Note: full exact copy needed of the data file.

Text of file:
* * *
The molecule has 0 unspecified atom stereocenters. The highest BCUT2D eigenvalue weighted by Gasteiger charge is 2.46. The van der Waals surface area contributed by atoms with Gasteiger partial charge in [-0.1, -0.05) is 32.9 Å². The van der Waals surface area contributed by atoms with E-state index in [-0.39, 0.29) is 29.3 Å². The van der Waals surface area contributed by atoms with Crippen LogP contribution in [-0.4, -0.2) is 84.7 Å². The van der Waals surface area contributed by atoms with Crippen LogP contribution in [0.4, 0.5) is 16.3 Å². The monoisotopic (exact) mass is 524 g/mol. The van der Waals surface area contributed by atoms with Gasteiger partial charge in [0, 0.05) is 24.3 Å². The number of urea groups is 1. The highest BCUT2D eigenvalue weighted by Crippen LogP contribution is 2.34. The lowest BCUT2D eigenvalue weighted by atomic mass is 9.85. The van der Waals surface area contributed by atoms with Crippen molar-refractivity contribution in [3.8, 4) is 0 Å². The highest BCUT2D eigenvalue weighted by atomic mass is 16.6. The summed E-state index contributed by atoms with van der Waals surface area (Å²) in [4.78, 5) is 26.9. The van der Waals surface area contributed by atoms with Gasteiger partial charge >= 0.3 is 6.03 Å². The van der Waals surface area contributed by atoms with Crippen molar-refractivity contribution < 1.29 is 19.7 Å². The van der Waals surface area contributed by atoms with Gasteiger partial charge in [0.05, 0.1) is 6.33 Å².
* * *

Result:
The molecule has 0 unspecified atom stereocenters. The highest BCUT2D eigenvalue weighted by Gasteiger charge is 2.46. The van der Waals surface area contributed by atoms with Gasteiger partial charge in [-0.1, -0.05) is 32.9 Å². The van der Waals surface area contributed by atoms with E-state index in [-0.39, 0.29) is 29.3 Å². The van der Waals surface area contributed by atoms with Crippen LogP contribution in [-0.4, -0.2) is 84.7 Å². The van der Waals surface area contributed by atoms with Crippen LogP contribution in [0.4, 0.5) is 16.3 Å². The monoisotopic (exact) mass is 524 g/mol. The van der Waals surface area contributed by atoms with Gasteiger partial charge in [0, 0.05) is 24.3 Å². The number of urea groups is 1. The highest BCUT2D eigenvalue weighted by Crippen LogP contribution is 2.34. The lowest BCUT2D eigenvalue weighted by atomic mass is 9.85. The van der Waals surface area contributed by atoms with Crippen molar-refractivity contribution in [3.8, 4) is 0 Å². The highest BCUT2D eigenvalue weighted by atomic mass is 16.6. The summed E-state index contributed by atoms with van der Waals surface area (Å²) in [4.78, 5) is 26.9. The van der Waals surface area contributed by atoms with Gasteiger partial charge >= 0.3 is 6.03 Å². The van der Waals surface area contributed by atoms with Crippen molar-refractivity contribution < 1.29 is 19.7 Å². The van der Waals surface area contributed by atoms with Gasteiger partial charge in [0.05, 0.1) is 6.33 Å².